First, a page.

What I mean by this is lets say all sides got together and promised to end the current welfare state (including things like minimum wage, OSHA, welfare, SS, etc.) in exchange for a BIG. This is something classically liberal people may get behind, as the perfect should never be the enemy of better. But -- and this is a big but -- politics is iterative. In two years, politicians need something to get the base excited. How about a larger BIG!? Or perhaps we really need to help the poor a bit more than the BIG does!? Etc, etc. It is then a difficult political position to say: defend the bargain! No base actually likes the bargain.

In short, the problem with any grand compromise is that the deal is immediately up for re-negotiation if not the next election, then the election after. And constant re-negotiation is no way to create a grand compromise. Thus, even if we could get around the magnitude problems you posit, I wouldn't agree with a BIG, unless there was some solid constitutional amendment that fixed the size of the BIG, along with limiting future re-lapses into the welfare state. Otherwise, you end up with BIG plus the welfare state instead of BIG in place of the welfare state. But a constitutional bargain is even more difficult compared to a grand bargain.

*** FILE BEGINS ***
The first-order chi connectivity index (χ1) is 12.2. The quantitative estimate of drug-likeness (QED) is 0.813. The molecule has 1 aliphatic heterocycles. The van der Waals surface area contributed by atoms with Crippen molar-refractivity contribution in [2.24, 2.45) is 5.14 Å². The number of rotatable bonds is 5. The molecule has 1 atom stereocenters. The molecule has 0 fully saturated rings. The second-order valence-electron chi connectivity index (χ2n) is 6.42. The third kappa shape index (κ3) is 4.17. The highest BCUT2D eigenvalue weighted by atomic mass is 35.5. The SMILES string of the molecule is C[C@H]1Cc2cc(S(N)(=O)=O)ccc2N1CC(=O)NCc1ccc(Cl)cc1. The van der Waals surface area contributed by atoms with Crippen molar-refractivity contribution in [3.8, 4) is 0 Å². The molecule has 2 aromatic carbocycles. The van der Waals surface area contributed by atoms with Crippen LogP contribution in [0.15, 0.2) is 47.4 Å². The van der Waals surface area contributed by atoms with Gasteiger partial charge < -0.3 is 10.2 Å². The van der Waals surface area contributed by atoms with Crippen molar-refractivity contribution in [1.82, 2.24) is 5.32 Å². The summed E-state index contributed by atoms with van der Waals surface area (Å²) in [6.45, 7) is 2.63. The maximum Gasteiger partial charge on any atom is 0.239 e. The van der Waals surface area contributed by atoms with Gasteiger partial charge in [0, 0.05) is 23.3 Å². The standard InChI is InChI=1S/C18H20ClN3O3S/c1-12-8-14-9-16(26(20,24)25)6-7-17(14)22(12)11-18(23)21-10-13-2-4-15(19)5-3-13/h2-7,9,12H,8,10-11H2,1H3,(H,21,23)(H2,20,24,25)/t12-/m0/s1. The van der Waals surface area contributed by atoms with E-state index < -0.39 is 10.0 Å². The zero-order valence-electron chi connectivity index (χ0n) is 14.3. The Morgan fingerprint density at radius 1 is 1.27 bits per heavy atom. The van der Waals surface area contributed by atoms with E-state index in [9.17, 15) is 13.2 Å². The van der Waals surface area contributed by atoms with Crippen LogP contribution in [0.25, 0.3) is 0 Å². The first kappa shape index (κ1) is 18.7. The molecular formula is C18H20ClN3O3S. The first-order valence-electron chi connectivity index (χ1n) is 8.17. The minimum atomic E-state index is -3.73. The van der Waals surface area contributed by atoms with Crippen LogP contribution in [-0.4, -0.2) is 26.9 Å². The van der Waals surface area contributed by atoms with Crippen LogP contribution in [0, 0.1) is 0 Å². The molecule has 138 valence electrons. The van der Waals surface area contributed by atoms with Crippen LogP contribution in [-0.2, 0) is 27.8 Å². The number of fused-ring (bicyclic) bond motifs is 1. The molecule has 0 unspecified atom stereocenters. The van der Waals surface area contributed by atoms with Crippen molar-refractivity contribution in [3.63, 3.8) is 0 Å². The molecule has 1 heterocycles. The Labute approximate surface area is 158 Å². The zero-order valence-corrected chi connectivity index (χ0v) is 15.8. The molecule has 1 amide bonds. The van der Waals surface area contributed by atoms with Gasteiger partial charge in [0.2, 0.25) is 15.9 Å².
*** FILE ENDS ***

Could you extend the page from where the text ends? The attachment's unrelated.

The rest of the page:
Floccina writes:

I think it could be much cheaper than that $2.068 trillion because, you tax the BIG it away at a high rate. I, for example, would tax the recipients of the BIG at a 50% rate until their taxes hit the $10,000 that they receive. I would also replace SS with the BIG along with the minimum wage, which is a cost to the economy though not through spending. The BIG problem (pun intended) is the disincentive to pay taxes (not the same as the disincentive to work, I used to know people who worked quite hard for in home consumption and for cash to avoid the tax man.)